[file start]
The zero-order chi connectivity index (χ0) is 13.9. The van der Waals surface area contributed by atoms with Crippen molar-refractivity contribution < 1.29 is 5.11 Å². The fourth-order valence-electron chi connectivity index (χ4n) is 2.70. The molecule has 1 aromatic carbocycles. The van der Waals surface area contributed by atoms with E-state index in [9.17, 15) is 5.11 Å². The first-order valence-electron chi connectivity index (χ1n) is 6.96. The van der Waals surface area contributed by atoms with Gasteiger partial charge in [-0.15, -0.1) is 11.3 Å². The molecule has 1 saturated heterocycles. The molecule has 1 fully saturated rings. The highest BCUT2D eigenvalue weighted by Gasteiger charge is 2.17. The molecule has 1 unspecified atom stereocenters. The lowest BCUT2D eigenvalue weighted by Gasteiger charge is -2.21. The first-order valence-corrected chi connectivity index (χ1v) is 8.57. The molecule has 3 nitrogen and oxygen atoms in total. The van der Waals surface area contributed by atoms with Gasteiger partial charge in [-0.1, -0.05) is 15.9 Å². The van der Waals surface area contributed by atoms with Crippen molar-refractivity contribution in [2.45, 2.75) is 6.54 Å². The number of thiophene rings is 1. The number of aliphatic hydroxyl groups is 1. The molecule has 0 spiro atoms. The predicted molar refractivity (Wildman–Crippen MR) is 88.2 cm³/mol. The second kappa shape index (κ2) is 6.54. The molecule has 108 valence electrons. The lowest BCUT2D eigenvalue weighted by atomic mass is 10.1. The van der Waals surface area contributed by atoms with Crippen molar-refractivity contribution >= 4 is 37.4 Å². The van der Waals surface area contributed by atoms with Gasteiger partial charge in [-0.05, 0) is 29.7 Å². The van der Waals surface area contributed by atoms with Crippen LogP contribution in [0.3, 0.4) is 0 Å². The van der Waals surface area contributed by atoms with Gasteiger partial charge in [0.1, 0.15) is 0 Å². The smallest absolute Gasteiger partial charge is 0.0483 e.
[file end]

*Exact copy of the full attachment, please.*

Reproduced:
The zero-order chi connectivity index (χ0) is 13.9. The van der Waals surface area contributed by atoms with Crippen molar-refractivity contribution < 1.29 is 5.11 Å². The fourth-order valence-electron chi connectivity index (χ4n) is 2.70. The molecule has 1 aromatic carbocycles. The van der Waals surface area contributed by atoms with E-state index in [9.17, 15) is 5.11 Å². The first-order valence-electron chi connectivity index (χ1n) is 6.96. The van der Waals surface area contributed by atoms with Gasteiger partial charge in [-0.15, -0.1) is 11.3 Å². The molecule has 1 saturated heterocycles. The molecule has 1 fully saturated rings. The highest BCUT2D eigenvalue weighted by Gasteiger charge is 2.17. The molecule has 1 unspecified atom stereocenters. The lowest BCUT2D eigenvalue weighted by Gasteiger charge is -2.21. The first-order valence-corrected chi connectivity index (χ1v) is 8.57. The molecule has 3 nitrogen and oxygen atoms in total. The van der Waals surface area contributed by atoms with Gasteiger partial charge in [-0.1, -0.05) is 15.9 Å². The van der Waals surface area contributed by atoms with Crippen molar-refractivity contribution in [2.45, 2.75) is 6.54 Å². The number of thiophene rings is 1. The number of aliphatic hydroxyl groups is 1. The molecule has 0 spiro atoms. The predicted molar refractivity (Wildman–Crippen MR) is 88.2 cm³/mol. The second kappa shape index (κ2) is 6.54. The molecule has 108 valence electrons. The lowest BCUT2D eigenvalue weighted by atomic mass is 10.1. The van der Waals surface area contributed by atoms with Crippen molar-refractivity contribution >= 4 is 37.4 Å². The van der Waals surface area contributed by atoms with Gasteiger partial charge in [-0.05, 0) is 29.7 Å². The van der Waals surface area contributed by atoms with Crippen LogP contribution in [0.3, 0.4) is 0 Å². The van der Waals surface area contributed by atoms with Gasteiger partial charge in [0.1, 0.15) is 0 Å². The smallest absolute Gasteiger partial charge is 0.0483 e.